I am a huge fan of chocolate milk. White milk is good too, of course, but if I have a choice, I am going to pick chocolate nearly every time.
It seems like children eating school lunches agree with me. In 2012, USDA removed low-fat flavored milk as an option in the nation’s school lunch program. The result was that students consumed 288 million fewer half-pints of milk between 2012 and 2015. This significant drop occurred even though public school enrollment was growing.
When Agriculture Secretary Sonny Perdue took office last May, one of his first promises was to loosen the restrictions on federal school meal requirements. That promise became a reality when USDA published an updated School Meal Flexibility Rule at the end of November.
The interim rule, which is open for public comment, gives schools the option to serve low-fat (1 percent) flavored milk in addition to low-fat and nonfat unflavored milk and nonfat flavored milk.
Under Perdue’s watch, USDA also delayed the requirement that schools only serve whole grains and eased up on the sodium reduction mandate.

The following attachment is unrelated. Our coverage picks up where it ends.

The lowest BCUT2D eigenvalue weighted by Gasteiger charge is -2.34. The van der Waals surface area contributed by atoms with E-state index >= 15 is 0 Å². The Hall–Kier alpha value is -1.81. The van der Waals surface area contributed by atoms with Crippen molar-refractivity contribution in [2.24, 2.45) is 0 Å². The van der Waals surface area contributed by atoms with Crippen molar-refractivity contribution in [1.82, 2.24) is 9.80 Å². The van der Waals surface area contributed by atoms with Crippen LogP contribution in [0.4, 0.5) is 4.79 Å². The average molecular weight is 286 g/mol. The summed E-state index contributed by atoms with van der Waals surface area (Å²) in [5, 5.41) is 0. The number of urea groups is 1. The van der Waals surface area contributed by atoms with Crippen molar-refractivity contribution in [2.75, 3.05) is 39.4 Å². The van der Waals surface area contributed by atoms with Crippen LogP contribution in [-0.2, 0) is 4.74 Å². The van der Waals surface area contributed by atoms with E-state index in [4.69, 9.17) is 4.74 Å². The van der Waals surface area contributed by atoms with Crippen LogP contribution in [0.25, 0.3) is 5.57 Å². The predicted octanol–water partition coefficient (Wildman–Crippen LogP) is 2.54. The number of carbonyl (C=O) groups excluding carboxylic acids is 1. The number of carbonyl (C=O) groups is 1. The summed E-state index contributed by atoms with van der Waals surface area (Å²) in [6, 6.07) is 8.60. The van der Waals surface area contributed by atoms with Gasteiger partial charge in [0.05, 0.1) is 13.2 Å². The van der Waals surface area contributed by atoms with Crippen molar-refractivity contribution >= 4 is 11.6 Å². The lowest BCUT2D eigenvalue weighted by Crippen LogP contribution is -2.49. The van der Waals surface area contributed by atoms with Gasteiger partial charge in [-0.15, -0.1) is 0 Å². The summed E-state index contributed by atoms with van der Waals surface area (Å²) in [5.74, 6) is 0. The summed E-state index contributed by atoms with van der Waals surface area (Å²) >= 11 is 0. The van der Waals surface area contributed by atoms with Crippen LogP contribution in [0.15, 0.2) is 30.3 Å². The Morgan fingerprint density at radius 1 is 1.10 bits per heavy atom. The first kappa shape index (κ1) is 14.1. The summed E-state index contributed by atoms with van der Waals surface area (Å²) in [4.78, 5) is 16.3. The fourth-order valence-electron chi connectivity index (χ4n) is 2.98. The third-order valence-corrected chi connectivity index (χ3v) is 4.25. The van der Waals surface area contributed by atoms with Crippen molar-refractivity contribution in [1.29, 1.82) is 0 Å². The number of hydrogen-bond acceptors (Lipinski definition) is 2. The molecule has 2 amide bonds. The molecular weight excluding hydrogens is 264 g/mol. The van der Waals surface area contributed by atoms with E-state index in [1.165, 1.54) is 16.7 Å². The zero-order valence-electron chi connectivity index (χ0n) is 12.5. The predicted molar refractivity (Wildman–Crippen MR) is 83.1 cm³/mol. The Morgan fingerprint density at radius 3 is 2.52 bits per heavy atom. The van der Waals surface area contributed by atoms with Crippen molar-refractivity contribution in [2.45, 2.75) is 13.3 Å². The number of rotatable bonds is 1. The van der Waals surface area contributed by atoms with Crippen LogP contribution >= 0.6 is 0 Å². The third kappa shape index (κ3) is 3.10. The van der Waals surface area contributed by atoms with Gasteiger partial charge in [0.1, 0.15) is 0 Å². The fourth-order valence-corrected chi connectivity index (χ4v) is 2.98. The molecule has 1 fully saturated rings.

Almost everyone would agree that school meals should be healthy; for many students, school breakfasts and lunches may be where they get most of their nutrition. Yet, it’s challenging for schools to feed large groups of students affordably, especially under a growing list of regulations.
Additionally, a healthy meal doesn’t do much good if students aren’t eating it. In a statement, Sonny Perdue said, “Schools want to offer food that students actually want to eat. It doesn’t do any good to serve nutritious meals if they wind up in the trash can.”
As for dairy producers, any action that encourages the consumption of milk is a good one. Whether it’s white, chocolate, or some other flavor, it is our hope that encouraging children to drink milk will turn them into milk drinkers for life.
What do you think about the current school lunch requirements? USDA will accept public comment on these rule adaptations at www.regulations.gov. The interim rule will take effect beginning July 1, 2018.
The author is an associate editor and covers animal health, dairy housing and equipment, and nutrient management. She grew up on a dairy farm near Plymouth, Wis., and previously served as a University of Wisconsin agricultural extension agent. She received a master’s degree from North Carolina State University and a bachelor’s from University of Wisconsin-Madison.